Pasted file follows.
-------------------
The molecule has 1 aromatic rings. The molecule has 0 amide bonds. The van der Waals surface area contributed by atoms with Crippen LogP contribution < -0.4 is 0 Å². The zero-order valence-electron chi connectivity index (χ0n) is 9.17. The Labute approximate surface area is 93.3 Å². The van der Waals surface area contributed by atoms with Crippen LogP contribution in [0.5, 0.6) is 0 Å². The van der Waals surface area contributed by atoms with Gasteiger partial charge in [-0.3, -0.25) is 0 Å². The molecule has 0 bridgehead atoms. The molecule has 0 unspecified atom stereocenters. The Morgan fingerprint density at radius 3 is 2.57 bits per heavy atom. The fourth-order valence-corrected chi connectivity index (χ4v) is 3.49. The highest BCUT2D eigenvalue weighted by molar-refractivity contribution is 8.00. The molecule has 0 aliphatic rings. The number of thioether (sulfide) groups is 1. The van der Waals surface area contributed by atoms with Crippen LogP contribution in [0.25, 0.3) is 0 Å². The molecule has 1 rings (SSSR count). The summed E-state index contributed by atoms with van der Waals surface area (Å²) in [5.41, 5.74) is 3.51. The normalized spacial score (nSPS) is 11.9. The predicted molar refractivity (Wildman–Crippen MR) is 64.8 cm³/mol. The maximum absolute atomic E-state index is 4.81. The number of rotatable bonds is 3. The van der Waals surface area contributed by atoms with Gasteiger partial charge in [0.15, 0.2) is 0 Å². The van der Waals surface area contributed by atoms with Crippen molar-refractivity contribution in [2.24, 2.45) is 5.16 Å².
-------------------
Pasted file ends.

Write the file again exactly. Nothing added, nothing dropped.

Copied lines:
The molecule has 1 aromatic rings. The molecule has 0 amide bonds. The van der Waals surface area contributed by atoms with Crippen LogP contribution < -0.4 is 0 Å². The zero-order valence-electron chi connectivity index (χ0n) is 9.17. The Labute approximate surface area is 93.3 Å². The van der Waals surface area contributed by atoms with Crippen LogP contribution in [0.5, 0.6) is 0 Å². The van der Waals surface area contributed by atoms with Gasteiger partial charge in [-0.3, -0.25) is 0 Å². The molecule has 0 bridgehead atoms. The molecule has 0 unspecified atom stereocenters. The Morgan fingerprint density at radius 3 is 2.57 bits per heavy atom. The fourth-order valence-corrected chi connectivity index (χ4v) is 3.49. The highest BCUT2D eigenvalue weighted by molar-refractivity contribution is 8.00. The molecule has 0 aliphatic rings. The number of thioether (sulfide) groups is 1. The van der Waals surface area contributed by atoms with Crippen LogP contribution in [0.25, 0.3) is 0 Å². The molecule has 1 rings (SSSR count). The summed E-state index contributed by atoms with van der Waals surface area (Å²) in [5.41, 5.74) is 3.51. The normalized spacial score (nSPS) is 11.9. The predicted molar refractivity (Wildman–Crippen MR) is 64.8 cm³/mol. The maximum absolute atomic E-state index is 4.81. The number of rotatable bonds is 3. The van der Waals surface area contributed by atoms with Gasteiger partial charge in [0.15, 0.2) is 0 Å². The van der Waals surface area contributed by atoms with Crippen molar-refractivity contribution in [2.24, 2.45) is 5.16 Å².